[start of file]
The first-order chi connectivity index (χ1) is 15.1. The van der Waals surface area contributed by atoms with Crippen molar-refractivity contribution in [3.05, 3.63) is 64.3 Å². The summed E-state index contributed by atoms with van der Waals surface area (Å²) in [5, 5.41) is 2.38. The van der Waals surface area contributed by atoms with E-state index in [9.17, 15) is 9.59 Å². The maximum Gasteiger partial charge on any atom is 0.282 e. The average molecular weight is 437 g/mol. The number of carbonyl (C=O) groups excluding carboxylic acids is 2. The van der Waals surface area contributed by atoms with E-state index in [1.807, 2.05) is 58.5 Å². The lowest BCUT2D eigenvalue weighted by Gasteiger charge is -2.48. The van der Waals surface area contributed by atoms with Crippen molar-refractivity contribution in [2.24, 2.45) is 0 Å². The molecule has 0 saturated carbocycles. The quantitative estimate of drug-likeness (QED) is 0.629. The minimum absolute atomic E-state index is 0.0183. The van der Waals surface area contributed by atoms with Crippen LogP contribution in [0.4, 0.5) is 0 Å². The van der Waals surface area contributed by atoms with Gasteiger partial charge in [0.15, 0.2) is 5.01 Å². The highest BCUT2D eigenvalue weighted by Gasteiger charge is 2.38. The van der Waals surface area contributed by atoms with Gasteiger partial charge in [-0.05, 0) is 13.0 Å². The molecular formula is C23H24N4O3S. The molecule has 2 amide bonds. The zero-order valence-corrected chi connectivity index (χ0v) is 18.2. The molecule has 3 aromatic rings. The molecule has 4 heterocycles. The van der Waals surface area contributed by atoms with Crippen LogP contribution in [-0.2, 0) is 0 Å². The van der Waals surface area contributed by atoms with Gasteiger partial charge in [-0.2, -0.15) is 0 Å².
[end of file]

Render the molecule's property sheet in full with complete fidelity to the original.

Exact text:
The first-order chi connectivity index (χ1) is 15.1. The van der Waals surface area contributed by atoms with Crippen molar-refractivity contribution in [3.05, 3.63) is 64.3 Å². The summed E-state index contributed by atoms with van der Waals surface area (Å²) in [5, 5.41) is 2.38. The van der Waals surface area contributed by atoms with E-state index in [9.17, 15) is 9.59 Å². The maximum Gasteiger partial charge on any atom is 0.282 e. The average molecular weight is 437 g/mol. The number of carbonyl (C=O) groups excluding carboxylic acids is 2. The van der Waals surface area contributed by atoms with E-state index in [1.807, 2.05) is 58.5 Å². The lowest BCUT2D eigenvalue weighted by Gasteiger charge is -2.48. The van der Waals surface area contributed by atoms with Crippen molar-refractivity contribution in [2.24, 2.45) is 0 Å². The molecule has 0 saturated carbocycles. The quantitative estimate of drug-likeness (QED) is 0.629. The minimum absolute atomic E-state index is 0.0183. The van der Waals surface area contributed by atoms with Crippen LogP contribution in [0.4, 0.5) is 0 Å². The van der Waals surface area contributed by atoms with Gasteiger partial charge in [0.15, 0.2) is 5.01 Å². The highest BCUT2D eigenvalue weighted by Gasteiger charge is 2.38. The van der Waals surface area contributed by atoms with Gasteiger partial charge in [-0.05, 0) is 13.0 Å². The molecular formula is C23H24N4O3S. The molecule has 2 amide bonds. The zero-order valence-corrected chi connectivity index (χ0v) is 18.2. The molecule has 3 aromatic rings. The molecule has 4 heterocycles. The van der Waals surface area contributed by atoms with Crippen LogP contribution in [-0.2, 0) is 0 Å². The van der Waals surface area contributed by atoms with Gasteiger partial charge in [-0.2, -0.15) is 0 Å².